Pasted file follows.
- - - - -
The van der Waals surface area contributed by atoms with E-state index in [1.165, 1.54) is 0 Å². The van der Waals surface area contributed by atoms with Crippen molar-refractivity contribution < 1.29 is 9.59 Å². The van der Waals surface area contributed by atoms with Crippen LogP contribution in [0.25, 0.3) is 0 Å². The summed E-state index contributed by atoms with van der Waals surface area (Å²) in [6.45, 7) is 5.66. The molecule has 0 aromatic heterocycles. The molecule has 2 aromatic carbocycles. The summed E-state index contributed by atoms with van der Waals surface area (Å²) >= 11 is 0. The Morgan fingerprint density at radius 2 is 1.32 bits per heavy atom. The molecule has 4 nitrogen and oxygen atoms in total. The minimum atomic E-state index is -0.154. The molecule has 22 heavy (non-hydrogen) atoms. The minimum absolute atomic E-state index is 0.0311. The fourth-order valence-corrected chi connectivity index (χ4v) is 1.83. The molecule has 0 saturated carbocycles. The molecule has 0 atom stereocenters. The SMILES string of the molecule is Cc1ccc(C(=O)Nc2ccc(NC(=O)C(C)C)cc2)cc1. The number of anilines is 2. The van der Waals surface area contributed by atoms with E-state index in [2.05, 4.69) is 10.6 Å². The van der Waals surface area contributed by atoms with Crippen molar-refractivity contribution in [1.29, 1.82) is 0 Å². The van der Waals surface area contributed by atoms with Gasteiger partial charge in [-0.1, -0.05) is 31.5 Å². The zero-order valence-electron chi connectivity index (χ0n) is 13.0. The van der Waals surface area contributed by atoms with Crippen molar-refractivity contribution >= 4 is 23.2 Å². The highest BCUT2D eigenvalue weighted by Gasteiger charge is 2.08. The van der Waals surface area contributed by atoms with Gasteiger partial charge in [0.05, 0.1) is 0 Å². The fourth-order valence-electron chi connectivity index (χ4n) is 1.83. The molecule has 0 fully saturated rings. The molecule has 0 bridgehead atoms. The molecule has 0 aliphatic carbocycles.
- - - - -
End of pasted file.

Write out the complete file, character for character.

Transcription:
The van der Waals surface area contributed by atoms with E-state index in [1.165, 1.54) is 0 Å². The van der Waals surface area contributed by atoms with Crippen molar-refractivity contribution < 1.29 is 9.59 Å². The van der Waals surface area contributed by atoms with Crippen LogP contribution in [0.25, 0.3) is 0 Å². The summed E-state index contributed by atoms with van der Waals surface area (Å²) in [6.45, 7) is 5.66. The molecule has 0 aromatic heterocycles. The molecule has 2 aromatic carbocycles. The summed E-state index contributed by atoms with van der Waals surface area (Å²) >= 11 is 0. The Morgan fingerprint density at radius 2 is 1.32 bits per heavy atom. The molecule has 4 nitrogen and oxygen atoms in total. The minimum atomic E-state index is -0.154. The molecule has 22 heavy (non-hydrogen) atoms. The minimum absolute atomic E-state index is 0.0311. The fourth-order valence-corrected chi connectivity index (χ4v) is 1.83. The molecule has 0 saturated carbocycles. The molecule has 0 atom stereocenters. The SMILES string of the molecule is Cc1ccc(C(=O)Nc2ccc(NC(=O)C(C)C)cc2)cc1. The number of anilines is 2. The van der Waals surface area contributed by atoms with E-state index in [2.05, 4.69) is 10.6 Å². The van der Waals surface area contributed by atoms with Crippen molar-refractivity contribution in [1.29, 1.82) is 0 Å². The van der Waals surface area contributed by atoms with Gasteiger partial charge in [-0.1, -0.05) is 31.5 Å². The zero-order valence-electron chi connectivity index (χ0n) is 13.0. The van der Waals surface area contributed by atoms with Crippen molar-refractivity contribution >= 4 is 23.2 Å². The highest BCUT2D eigenvalue weighted by Gasteiger charge is 2.08. The van der Waals surface area contributed by atoms with Gasteiger partial charge in [0.05, 0.1) is 0 Å². The fourth-order valence-electron chi connectivity index (χ4n) is 1.83. The molecule has 0 fully saturated rings. The molecule has 0 bridgehead atoms. The molecule has 0 aliphatic carbocycles.